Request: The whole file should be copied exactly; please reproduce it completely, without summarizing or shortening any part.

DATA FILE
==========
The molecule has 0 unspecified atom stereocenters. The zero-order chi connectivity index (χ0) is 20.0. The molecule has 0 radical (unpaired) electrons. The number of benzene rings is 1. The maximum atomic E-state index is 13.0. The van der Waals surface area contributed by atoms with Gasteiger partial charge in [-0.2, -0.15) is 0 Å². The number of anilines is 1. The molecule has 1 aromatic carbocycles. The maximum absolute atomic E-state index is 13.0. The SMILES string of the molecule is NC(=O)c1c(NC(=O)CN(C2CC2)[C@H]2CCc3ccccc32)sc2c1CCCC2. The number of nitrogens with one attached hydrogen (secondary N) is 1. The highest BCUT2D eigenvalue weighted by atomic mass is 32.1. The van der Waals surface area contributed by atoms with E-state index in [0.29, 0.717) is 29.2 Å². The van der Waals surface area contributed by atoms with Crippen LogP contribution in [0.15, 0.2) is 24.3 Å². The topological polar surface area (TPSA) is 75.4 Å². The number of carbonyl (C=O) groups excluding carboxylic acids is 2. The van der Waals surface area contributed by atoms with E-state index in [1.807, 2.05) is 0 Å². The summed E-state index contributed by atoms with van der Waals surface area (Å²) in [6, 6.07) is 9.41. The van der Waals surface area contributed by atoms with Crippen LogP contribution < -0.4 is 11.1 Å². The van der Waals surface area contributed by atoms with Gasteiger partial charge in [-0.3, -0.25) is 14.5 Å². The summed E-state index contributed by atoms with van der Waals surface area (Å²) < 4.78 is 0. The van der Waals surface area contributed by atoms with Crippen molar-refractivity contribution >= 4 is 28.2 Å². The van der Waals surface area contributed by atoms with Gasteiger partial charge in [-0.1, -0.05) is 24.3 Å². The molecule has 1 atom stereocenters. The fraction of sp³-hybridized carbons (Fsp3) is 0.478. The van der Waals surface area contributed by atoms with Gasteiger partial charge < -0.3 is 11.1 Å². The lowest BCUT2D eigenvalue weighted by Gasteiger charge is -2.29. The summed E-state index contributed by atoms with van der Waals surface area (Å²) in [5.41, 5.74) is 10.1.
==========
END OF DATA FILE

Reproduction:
The molecule has 0 unspecified atom stereocenters. The zero-order chi connectivity index (χ0) is 20.0. The molecule has 0 radical (unpaired) electrons. The number of benzene rings is 1. The maximum atomic E-state index is 13.0. The van der Waals surface area contributed by atoms with Gasteiger partial charge in [-0.2, -0.15) is 0 Å². The number of anilines is 1. The molecule has 1 aromatic carbocycles. The maximum absolute atomic E-state index is 13.0. The SMILES string of the molecule is NC(=O)c1c(NC(=O)CN(C2CC2)[C@H]2CCc3ccccc32)sc2c1CCCC2. The number of nitrogens with one attached hydrogen (secondary N) is 1. The highest BCUT2D eigenvalue weighted by atomic mass is 32.1. The van der Waals surface area contributed by atoms with E-state index in [0.29, 0.717) is 29.2 Å². The van der Waals surface area contributed by atoms with Crippen LogP contribution in [0.15, 0.2) is 24.3 Å². The topological polar surface area (TPSA) is 75.4 Å². The number of carbonyl (C=O) groups excluding carboxylic acids is 2. The van der Waals surface area contributed by atoms with E-state index in [1.807, 2.05) is 0 Å². The summed E-state index contributed by atoms with van der Waals surface area (Å²) in [6, 6.07) is 9.41. The van der Waals surface area contributed by atoms with Crippen LogP contribution < -0.4 is 11.1 Å². The van der Waals surface area contributed by atoms with Gasteiger partial charge in [-0.3, -0.25) is 14.5 Å². The summed E-state index contributed by atoms with van der Waals surface area (Å²) < 4.78 is 0. The van der Waals surface area contributed by atoms with Crippen molar-refractivity contribution >= 4 is 28.2 Å². The van der Waals surface area contributed by atoms with Gasteiger partial charge in [-0.1, -0.05) is 24.3 Å². The molecule has 1 atom stereocenters. The fraction of sp³-hybridized carbons (Fsp3) is 0.478. The van der Waals surface area contributed by atoms with Gasteiger partial charge < -0.3 is 11.1 Å². The lowest BCUT2D eigenvalue weighted by Gasteiger charge is -2.29. The summed E-state index contributed by atoms with van der Waals surface area (Å²) in [5.41, 5.74) is 10.1.